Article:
Here are 10 books that I've recently read and enjoyed in the past few months. All text is copied from the individual solicitations for each book.
30 Miles of Crazy #7
By Karl Christian Krumpholz“Slice of life comics and true stories about modern life and living in The City by Karl Christian Krumpholz, 28 pages, Full Color.
Includes the stories: ‘My Mugger‘, ‘A Gesture‘, ‘Walk of Shame‘, ‘Darkness‘, ‘Indifference‘, ‘My Only Stan Lee Story‘, ‘The Show Girl’, ‘Agoraphobia‘, and others.”
Laura Dean Keeps Breaking Up With Me
Written by Mariko Tamaki, Illustrated by Rosemary Valero-O’Connell
Published by First Second“Author Mariko Tamaki and illustrator Rosemary Valero-O’Connell bring to life a sweet and spirited tale of young love in Laura Dean Keeps Breaking Up with Me, a graphic novel that asks us to consider what happens when we ditch the toxic relationships we crave to embrace the healthy ones we need.
Laura Dean, the most popular girl in high school, was Frederica Riley's dream girl: charming, confident, and SO cute. There's just one problem: Laura Dean is maybe not the greatest girlfriend.
Reeling from her latest break up, Freddy's best friend, Doodle, introduces her to the Seek-Her, a mysterious medium, who leaves Freddy some cryptic parting words: break up with her. But Laura Dean keeps coming back, and as their relationship spirals further out of her control, Freddy has to wonder if it's really Laura Dean that's the problem. Maybe it's Freddy, who is rapidly losing her friends, including Doodle, who needs her now more than ever.
Fortunately for Freddy, there are new friends, and the insight of advice columnists like Anna Vice to help her through being a teenager in love.”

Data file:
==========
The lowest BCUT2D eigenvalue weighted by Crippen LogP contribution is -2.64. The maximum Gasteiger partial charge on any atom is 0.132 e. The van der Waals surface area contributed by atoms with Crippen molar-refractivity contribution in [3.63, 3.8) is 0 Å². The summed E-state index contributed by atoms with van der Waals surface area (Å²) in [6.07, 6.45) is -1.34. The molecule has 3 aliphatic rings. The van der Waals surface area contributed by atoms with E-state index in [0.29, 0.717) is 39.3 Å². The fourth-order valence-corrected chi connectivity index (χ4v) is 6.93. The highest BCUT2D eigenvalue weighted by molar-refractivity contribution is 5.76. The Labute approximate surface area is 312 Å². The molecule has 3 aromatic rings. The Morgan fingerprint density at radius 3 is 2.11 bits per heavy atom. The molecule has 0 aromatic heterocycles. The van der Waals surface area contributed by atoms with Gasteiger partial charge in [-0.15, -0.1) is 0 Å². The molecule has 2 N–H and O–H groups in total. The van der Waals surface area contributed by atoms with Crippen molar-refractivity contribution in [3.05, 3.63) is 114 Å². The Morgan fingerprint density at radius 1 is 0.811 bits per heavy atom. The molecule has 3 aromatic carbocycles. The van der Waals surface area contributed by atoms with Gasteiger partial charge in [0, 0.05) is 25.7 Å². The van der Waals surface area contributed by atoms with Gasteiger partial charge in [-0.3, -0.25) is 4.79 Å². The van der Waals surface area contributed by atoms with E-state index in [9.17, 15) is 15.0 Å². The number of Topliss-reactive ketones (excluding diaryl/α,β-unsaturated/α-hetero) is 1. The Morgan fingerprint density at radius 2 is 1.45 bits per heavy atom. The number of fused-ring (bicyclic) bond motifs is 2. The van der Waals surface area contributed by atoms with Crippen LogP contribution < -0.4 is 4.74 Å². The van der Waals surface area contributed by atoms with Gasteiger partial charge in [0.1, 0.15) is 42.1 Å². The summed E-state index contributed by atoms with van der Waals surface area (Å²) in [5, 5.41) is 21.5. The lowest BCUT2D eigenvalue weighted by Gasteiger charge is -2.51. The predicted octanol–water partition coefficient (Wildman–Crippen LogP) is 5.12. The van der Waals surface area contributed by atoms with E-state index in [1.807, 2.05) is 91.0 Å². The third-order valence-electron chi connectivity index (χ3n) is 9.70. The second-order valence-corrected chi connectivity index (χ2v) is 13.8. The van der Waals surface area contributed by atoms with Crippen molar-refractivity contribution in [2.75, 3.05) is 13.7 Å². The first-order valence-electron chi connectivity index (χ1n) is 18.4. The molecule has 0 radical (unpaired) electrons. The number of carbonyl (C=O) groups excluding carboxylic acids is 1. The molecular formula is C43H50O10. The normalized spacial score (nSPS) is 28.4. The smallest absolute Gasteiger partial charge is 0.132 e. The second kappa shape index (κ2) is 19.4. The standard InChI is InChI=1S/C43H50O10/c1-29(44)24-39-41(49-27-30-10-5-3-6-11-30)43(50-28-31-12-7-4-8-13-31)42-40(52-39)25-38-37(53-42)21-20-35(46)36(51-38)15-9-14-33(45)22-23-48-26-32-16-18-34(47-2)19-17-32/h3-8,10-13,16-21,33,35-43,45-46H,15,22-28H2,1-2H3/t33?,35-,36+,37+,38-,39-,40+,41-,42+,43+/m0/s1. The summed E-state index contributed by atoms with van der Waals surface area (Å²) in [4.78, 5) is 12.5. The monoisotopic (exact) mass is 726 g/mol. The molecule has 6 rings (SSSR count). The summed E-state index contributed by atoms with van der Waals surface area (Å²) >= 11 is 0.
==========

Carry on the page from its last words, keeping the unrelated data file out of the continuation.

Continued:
Minor Leagues #8
By Simon Moreton“The eight issue of Minor Leagues is entirely given over to part three of 'Where?', a book-length memoir that explores life, death, history, landscape, and nature in the South Shropshire hills.
This installment is a fever dream of remembering childhood; a visual essay of country living through the unreliable eyes of a child; drawings, paintings, comics, found archival text, photos, weird stuff.”
Gender Queer: A Memoir
By Maia Kobabe
Published by Lion Forge“In 2014, Maia Kobabe, who uses e/em/eir pronouns, thought that a comic of reading statistics would be the last autobiographical comic e would ever write. At the time, it was the only thing e felt comfortable with strangers knowing about em.
Now, Gender Queer is here.
Maia’s intensely cathartic autobiography charts eir journey of self-identity, which includes the mortification and confusion of adolescent crushes, grappling with how to come out to family and society, bonding with friends over erotic gay fanfiction, and facing the trauma and fundamental violation of pap smears.
Started as a way to explain to eir family what it means to be nonbinary and asexual, Gender Queer is more than a personal story: it is a useful and touching guide on gender identity—what it means and how to think about it—for advocates, friends, and humans everywhere.”
Written by Ezra Claytan Daniels, Illustrated by Ben Passmore
Published by Fantagraphics“This Afrofuturist graphic novel explores gentrification and cultural appropriation with a clever blend of horror and humor.
Once a thriving working-class neighborhood on Chicago’s south side, the “Bottomyards” is now the definition of urban blight. When an aspiring fashion designer and her image-obsessed BFF descend upon the hood in search of cheap rent, they discover something far more seductive... and deadly.